Died of Wounds on Friday, 25th October 1918, age 21.
Buried in Grave I. A. 20. at Queant Road Cemetery, Buissy, Pas De Calais, France.
1st Bn., Royal Warwickshire Regiment. 10th Brigade of 4th Division.
Formerly 23214 2nd Bn. & 11th Bn. Royal Warwicks Regiment.
Son of Mr. and Mrs. J. Keeling, of 4, Coton Cottages, Coton Lane, Erdington, Birmingham.
Born: Tipton, Enlisted: Birmingham, Resident: Birmingham.
First landed France & Flanders, post 31st December 1915.
Medal entitlement: British War Medal, Victory Medal.
Not commemorated on any Tipton memorial but commemorated on St. Barnabas's, Erdington Memorial.
Commemorated here because recorded on the Census as born in Tipton.
Link to Commonwealth War Graves Site: www.cwgc.org/find-war-dead/casualty/313657/
Birth of Joseph John Keeling registered September quarter 1897 in Dudley.
39 Dudley Port, Tipton, Staffs.
Joseph Keeling (25, Canal Boat Loader, born Tipton), his wife Sarah (24, born Tipton), and their son: Joseph (3, born Tipton).
120 Holly Lane, Erdington, Birmingham.
Joseph Keeling (35, Clayhole Labourer, born Tipton), his wife Sarah (34, born Tipton), and their son: Joseph (13, School, born Tipton).
Joseph John was the only child of Joseph and Sarah, they were still alive in 1939 (aged 64 and 63) and still living in Erdington, at 36 Camberley Grove.
After Joseph's death, his outstanding army pay and allowances amounted to £14/19/2d (14 pounds, 19 shillings and 2 pence); this was paid to his father, Joseph, in two parts in February and May 1919. His War Gratuity was £11/10/0d (11pounds and 10 shillings), this was also paid to his father in December 1919. The value of the War Gratuity suggests that Joseph had enlisted in approximately October 1916. Joseph's parents were awarded a pension of 6/0d (6 shillings) per week, effective from May 5th 1919.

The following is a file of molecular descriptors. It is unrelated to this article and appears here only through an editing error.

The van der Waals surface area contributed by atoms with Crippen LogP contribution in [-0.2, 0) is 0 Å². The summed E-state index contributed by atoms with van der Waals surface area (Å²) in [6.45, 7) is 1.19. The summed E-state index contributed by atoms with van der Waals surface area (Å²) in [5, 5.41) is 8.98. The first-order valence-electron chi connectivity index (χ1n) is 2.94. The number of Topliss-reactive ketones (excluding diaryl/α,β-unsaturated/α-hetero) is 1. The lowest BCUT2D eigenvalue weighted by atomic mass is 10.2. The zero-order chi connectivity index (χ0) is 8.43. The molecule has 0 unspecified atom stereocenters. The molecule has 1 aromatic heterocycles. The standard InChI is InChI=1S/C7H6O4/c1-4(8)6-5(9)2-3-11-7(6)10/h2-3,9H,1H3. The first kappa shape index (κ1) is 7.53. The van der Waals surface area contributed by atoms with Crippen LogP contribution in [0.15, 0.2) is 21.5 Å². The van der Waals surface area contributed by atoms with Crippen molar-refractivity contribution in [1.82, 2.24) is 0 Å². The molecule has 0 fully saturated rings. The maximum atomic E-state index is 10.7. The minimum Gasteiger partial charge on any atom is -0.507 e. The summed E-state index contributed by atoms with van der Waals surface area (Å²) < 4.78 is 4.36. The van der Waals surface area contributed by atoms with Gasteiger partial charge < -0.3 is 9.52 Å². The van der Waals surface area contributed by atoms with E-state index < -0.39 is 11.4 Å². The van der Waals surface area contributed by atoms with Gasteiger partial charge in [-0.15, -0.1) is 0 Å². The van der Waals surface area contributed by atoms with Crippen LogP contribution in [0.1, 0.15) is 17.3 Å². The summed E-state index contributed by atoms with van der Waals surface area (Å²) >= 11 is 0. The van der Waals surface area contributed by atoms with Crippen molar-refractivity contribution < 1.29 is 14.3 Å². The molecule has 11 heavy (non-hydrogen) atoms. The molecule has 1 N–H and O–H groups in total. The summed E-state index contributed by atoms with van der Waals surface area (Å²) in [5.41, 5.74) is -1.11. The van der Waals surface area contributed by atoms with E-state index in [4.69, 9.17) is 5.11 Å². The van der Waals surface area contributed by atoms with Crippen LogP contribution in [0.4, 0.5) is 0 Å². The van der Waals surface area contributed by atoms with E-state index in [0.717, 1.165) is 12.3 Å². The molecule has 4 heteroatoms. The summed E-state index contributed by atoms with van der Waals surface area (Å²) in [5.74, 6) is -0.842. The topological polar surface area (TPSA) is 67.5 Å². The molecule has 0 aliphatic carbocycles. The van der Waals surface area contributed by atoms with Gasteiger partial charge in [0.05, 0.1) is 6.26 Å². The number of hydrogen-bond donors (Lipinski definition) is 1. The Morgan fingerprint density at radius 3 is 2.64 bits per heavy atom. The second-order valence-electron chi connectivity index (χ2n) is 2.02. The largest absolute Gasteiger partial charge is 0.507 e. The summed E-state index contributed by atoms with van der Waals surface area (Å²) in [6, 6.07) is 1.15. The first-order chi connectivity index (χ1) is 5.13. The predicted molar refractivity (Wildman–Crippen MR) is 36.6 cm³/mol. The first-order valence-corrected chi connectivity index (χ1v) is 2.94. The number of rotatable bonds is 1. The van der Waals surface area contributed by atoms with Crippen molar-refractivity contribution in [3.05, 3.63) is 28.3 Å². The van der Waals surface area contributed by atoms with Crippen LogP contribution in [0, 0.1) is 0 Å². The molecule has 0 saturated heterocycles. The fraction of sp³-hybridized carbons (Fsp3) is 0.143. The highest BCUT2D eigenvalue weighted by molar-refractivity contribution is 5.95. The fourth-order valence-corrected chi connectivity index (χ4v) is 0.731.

Joseph's parents chose the following words to be inscribed on his gravestone: "Gone from our home, but not our hearts. Until we meet again". Until the government backed down under some pressure, the inscriptions were charged at 3½ pence per letter, this inscription giving a charge of 13/5d (12 shillings and 5 pence).
After the Hindenburg Line had been breached in late September 1918, the Germans retreated to a new defensive line along the River Selle, in the area of Le Cateau. Two weeks later, the British were ready for the next phase of the offensive, the Battle of the Selle (17-25 October 1918).
There were successful attacks on the 17th and 20th October before a third attack began on 23rd October. This brought the 1st Royal Warwicks (1/RW) into action. On 23rd October, the 1/RW moved into battle position by 23.00 hours, with ‘B’ & ‘D’ Companies in the front line, ‘B’ on the right and ‘D’ on the left. ‘C’ Company was left support, and ‘A’ Company right support.
The 1/RW attack, led by ‘B’ and ‘D’ Companies, began at 04.00 hours on 24th October, suffering a few casualties when our own barrage fell a little short. The village of Verchain was captured, and by 05.00 hours the first objective taken. ‘A’ and ‘C’ Companies passed through ‘B’ and ‘D’ Companies and moved on towards the second objective, on high ground to the north-east of Verchain. This proved impossible to take because of an enemy trench line on the crest of the hill, and several enemy machine guns.
After digging in within 200 yards from the objective, 1/RW were relieved that night, going back to billets in Saulzoir.
During the action the battalion had 1 Officer and 8 Other Ranks killed in action, and about 90 men wounded. 5 men died of wounds on the next day, 25th October, most likely from wounds received in that action, Joseph Keeling amongst them.
Joseph was brought back to the 2nd or 57th Casualty Clearing Stations at Buissy, about 20 miles west of Saulzoir. He died there, and was buried in Queant Road Cemetery, Buissy which was started by in October 1918 by these Casualty Clearing Stations. Joseph is buried in the original section, Plot I, Row A.